Schultz v. Ginsburg and Philadelphia Stock Exchange, (Del. Supr., Feb. 3, 2009), read opinion here. The Delaware Supreme Court affirmed the Chancery Court’s decision in connection with the allocation of  proceeds from a settlement that ended a class action against the Philadelphia Stock Exchange. The settlement and the allocation were separately approved by the Chancery Court. 

Highlights of five (5) prior decisions in this case, which provide more background, are available here.

This appeal of the allocation of the settlement proceeds raised the following arguments (all of which were rejected):

  1. Monetary relief should be available only to those who suffered actual damage (although nonmonetary relief should be given to remedy a violation of charter provisions).
  2. The Chancellor should have created subclasses to take cognizance of competing economic interests.
  3. The Chancellor erred by not granting a larger allocation of the proceeds to the Objectors.
  4. If a larger allocation is awarded, the Objectors’ counsel should be entitled to a larger portion of the attorneys’ fees awarded.

Class counsel defended the allocation plan by arguing that the allocation plan appropriately valued the charter violation more than the economic dilution claims.

The appellate standard of review for these types of issues is abuse of discretion. None was found.

Initially, Delaware’s High Court observed that the Chancellor appropriately considered the merits of the various claims in terms of which had a better chance of success. Also, the Supreme Court held that as a matter of law, the charter violation claims transfer to a later purchaser because the injury is to the stock and not the holder. By contrast, the economic dilution claim was personal.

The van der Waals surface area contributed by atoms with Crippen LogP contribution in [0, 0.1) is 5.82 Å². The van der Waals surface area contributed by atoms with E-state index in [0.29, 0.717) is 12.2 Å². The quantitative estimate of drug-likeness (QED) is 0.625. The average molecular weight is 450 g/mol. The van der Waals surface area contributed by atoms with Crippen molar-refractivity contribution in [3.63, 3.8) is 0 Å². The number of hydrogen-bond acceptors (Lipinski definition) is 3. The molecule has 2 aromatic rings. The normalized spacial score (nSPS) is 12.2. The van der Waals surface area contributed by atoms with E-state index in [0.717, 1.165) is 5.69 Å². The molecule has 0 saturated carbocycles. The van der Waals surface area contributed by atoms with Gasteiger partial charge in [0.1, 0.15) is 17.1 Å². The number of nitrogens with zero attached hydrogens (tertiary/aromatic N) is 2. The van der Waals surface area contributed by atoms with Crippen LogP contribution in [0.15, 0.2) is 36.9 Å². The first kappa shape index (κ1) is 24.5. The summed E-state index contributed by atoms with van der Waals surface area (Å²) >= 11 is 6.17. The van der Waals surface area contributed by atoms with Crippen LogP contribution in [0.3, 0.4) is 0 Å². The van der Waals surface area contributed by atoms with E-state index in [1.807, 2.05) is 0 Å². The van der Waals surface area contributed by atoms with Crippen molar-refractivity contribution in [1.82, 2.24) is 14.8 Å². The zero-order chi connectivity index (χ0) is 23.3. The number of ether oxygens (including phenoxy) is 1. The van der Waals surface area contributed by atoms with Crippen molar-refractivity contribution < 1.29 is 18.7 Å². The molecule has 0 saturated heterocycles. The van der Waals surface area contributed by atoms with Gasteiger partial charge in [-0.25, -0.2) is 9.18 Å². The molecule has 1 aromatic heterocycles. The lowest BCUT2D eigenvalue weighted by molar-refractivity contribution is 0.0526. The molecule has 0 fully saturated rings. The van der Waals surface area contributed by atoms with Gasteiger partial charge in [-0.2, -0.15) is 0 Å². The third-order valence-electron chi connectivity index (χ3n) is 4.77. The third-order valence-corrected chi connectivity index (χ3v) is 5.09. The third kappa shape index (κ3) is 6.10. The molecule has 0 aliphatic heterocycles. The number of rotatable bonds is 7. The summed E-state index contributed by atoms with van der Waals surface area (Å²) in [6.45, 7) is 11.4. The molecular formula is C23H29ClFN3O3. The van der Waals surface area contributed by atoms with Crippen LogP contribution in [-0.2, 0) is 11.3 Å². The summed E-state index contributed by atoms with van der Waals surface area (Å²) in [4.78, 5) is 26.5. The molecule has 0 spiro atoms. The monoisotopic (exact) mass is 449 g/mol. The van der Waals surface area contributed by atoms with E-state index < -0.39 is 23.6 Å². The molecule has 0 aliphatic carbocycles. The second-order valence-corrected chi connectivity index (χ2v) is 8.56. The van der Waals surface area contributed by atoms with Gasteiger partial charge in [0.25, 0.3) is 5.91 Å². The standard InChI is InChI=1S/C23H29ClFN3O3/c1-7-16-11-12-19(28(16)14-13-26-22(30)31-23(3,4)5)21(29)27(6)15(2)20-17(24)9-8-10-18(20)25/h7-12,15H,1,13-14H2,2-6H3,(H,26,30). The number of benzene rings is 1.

Thus, the violation of the charter, a contract between the stockholders and the corporation, was a direct claim. Conversely, the dilution claim, based on the facts of this case, was likely to be considered derivative. If considered derivative, the shareholders would not be entitled to a money recovery resulting from a successful derivative action and the corporation (in which they no longer held stock) would receive the relief. There was also a concern about the barrier to relief posed by DGCL Section 102(b)(7). It was also observed by the trial court that demutualization claims, as other actions have demonstrated, "have little or no chance of succeeding".

The Court acknowledged Delaware policy that opposed the "buying of a lawsuit" but did not find that to have taken place here. Moreover, the Court distinguished the argument that "actual damages are required in order to recover money from a settlement fund". Distinguishing the case of Wit Capital Group v. Benning, 897 A2d. 172 (Del. 2006), a Rule 23(b)(3) opt out case based on New York law, the Court noted that the Wit case involved a prima facie requirement of injury under New York law. In contrast, the instant case was requesting equitable relief.

Moreover, the Court held the the Chancellor did not abuse his discretion by certifying the class without subclasses and it was appropriate under the circumstances to rely on the thorough and unconflicted process of the unbiased class representative.

Delaware’s High Court also explained that the allocation to class members with a demutualization claims was appropriate. Therefore, the Court rejected any change in the share of attorneys’ fees, acknowledging also that "an objector to a class action settlement is not entitled to attorneys’ fees unless his efforts improved the final settlement or he conferred a benefit on the class".